A version of this article originally appeared on the Trace.
The provocative escalation of Trump's law-and-order rhetoric did not come with details on what such federal intervention might look like, beyond a vague explanation from the White House press secretary, Sean Spicer, that Trump was referring to a variety of federal "resources," including help "through the US attorney's office." But an outline of the new administration's plan for addressing what Trump has described as "American carnage" is emerging, via the confirmation process of attorney general nominee Jeff Sessions.
Sessions's central prescription for reducing gun violence is simple: Prosecute more firearms cases in federal courts. In testimony before the Senate Judiciary Committee and in written follow-up answers to senators, the Alabama Republican vowed to make enforcement of federal gun crimes "a top priority" and said that he expects federal gun prosecutions to increase.
"Properly enforced, federal gun laws can reduce crime in our cities and communities," he said.
He also pledged to prioritize "reduction of illegal interstate trafficking of firearms."
Sessions has joined other Republicans, conservative commentators, and gun rights groups in decrying a decline in federal gun prosecutions under former President Barack Obama. They argue that the stiffer penalties carried by federal laws pack a deterrent effect that make would-be shooters think twice before reaching for a pistol. But academic research casts doubt on those assumptions, finding no clear link between increasing federal prosecutions and decreasing homicide rates.
"I don't think there is good evidence on the effectiveness of the kinds of things that Senator Sessions is recommending," said Daniel Nagin, a criminologist at Carnegie Mellon University who has studied the issue.
Even more dubious to gun policy experts is Sessions's vow to crack down on interstate trafficking. There is no federal law against gun trafficking, and as a senator, Sessions opposed legislation to create one.
Sessions has also vociferously opposed an effort by the Bureau of Alcohol, Tobacco, Firearms, and Explosives to crack down on shady gun sales by clarifying when a person is "engaged in the business of selling guns" and therefore must conduct background checks on buyers. Prior to the guidance, issued by Obama last January, the ATF complained that the rule's lack of precision frustrated prosecutions of thousands of "unlicensed dealers masquerading as collectors or hobbyists but who are really trafficking firearms to felons or other prohibited persons."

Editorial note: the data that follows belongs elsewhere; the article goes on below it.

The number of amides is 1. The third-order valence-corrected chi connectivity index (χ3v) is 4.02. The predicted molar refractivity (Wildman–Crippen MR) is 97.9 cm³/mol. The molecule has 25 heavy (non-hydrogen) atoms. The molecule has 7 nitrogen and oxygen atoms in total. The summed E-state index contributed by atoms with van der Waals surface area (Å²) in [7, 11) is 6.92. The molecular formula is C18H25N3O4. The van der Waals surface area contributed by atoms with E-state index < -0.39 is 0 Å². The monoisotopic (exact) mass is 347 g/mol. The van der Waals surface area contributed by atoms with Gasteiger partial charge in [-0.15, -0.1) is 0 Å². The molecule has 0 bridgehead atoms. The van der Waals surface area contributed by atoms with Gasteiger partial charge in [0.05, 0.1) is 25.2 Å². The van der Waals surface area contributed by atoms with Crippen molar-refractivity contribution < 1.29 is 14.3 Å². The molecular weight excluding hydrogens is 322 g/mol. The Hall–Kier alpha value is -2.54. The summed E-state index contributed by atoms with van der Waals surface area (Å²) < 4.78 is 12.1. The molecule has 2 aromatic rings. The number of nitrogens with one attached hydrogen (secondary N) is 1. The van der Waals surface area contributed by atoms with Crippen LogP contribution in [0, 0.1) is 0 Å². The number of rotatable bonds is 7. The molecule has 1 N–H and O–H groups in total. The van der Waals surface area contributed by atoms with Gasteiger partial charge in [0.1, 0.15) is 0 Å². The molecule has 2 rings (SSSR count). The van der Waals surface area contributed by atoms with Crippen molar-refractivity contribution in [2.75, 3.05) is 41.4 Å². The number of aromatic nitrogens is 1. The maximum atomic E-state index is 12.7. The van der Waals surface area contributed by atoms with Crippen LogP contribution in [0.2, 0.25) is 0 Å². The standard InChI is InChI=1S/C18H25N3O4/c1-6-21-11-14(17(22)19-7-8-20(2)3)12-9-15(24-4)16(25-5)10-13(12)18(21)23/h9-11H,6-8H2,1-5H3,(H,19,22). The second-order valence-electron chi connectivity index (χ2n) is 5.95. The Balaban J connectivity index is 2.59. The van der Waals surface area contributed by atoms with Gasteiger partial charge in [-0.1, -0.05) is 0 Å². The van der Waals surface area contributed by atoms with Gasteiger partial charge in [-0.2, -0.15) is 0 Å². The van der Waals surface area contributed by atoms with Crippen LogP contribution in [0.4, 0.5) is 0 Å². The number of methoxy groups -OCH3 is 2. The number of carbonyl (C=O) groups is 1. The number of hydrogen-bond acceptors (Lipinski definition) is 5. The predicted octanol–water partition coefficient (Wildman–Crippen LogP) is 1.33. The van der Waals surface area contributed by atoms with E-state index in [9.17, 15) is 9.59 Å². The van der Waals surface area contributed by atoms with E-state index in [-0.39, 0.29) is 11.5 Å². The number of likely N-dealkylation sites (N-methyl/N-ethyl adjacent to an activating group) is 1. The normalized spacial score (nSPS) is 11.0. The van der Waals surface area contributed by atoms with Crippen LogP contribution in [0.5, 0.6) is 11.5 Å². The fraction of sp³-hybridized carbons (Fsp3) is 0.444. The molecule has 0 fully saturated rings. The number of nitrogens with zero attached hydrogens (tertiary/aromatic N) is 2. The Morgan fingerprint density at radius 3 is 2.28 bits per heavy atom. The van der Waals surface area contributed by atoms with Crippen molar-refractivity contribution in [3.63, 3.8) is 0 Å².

Additionally, Sessions indicated in his confirmation proceedings that he will not support additional funds for the ATF, which has primary responsibility for investigating gun trafficking and other significant gun crimes. The agency's ability to police those offenses is hampered by congressional restrictions on its functions and flat budgets, according to nonpartisan analysis. A 2014 Government Accountability Office report found that the agency had about 2,600 special agents in fiscal year 2010, just 11 percent more than 2001, despite annual guns sales (as measured by background checks) more than doubling during the same period.
"With proper support and with vigorous prosecutions, ATF can be more productive without large increases in funding," Sessions told Judiciary Committee Democrats.
How an attorney general can influence gun prosecutions
If Sessions wants more federal gun cases, he will have the power to effect such an increase, via a policy memo to the 94 US attorney's offices around the country. Statistics maintained by the DOJ show that US attorneys have brought more gun charges when pressed to do so by past department officials. Sessions himself, while a US attorney in the Southern District of Alabama, was among the federal prosecutors to sharply increase prosecutions of gun cases during the early 1990s at the behest of then-attorney general Richard Thornburgh, a Republican.
Federal gun prosecutions peaked in fiscal year 2005, with 13,062 defendants charged under sections of the US code containing most federal gun laws, according to Justice Department statistics. The increase came in the wake of a 2004 order by then-attorney general John Ashcroft to "pursue the most serious, readily provable offense or offenses that are supported by the facts of the case" for all federal crimes. DOJ programs to try more gun cases under the tougher federal laws, like Project Exile and its successor Project Safe Neighborhoods, also boosted federal firearms prosecutions.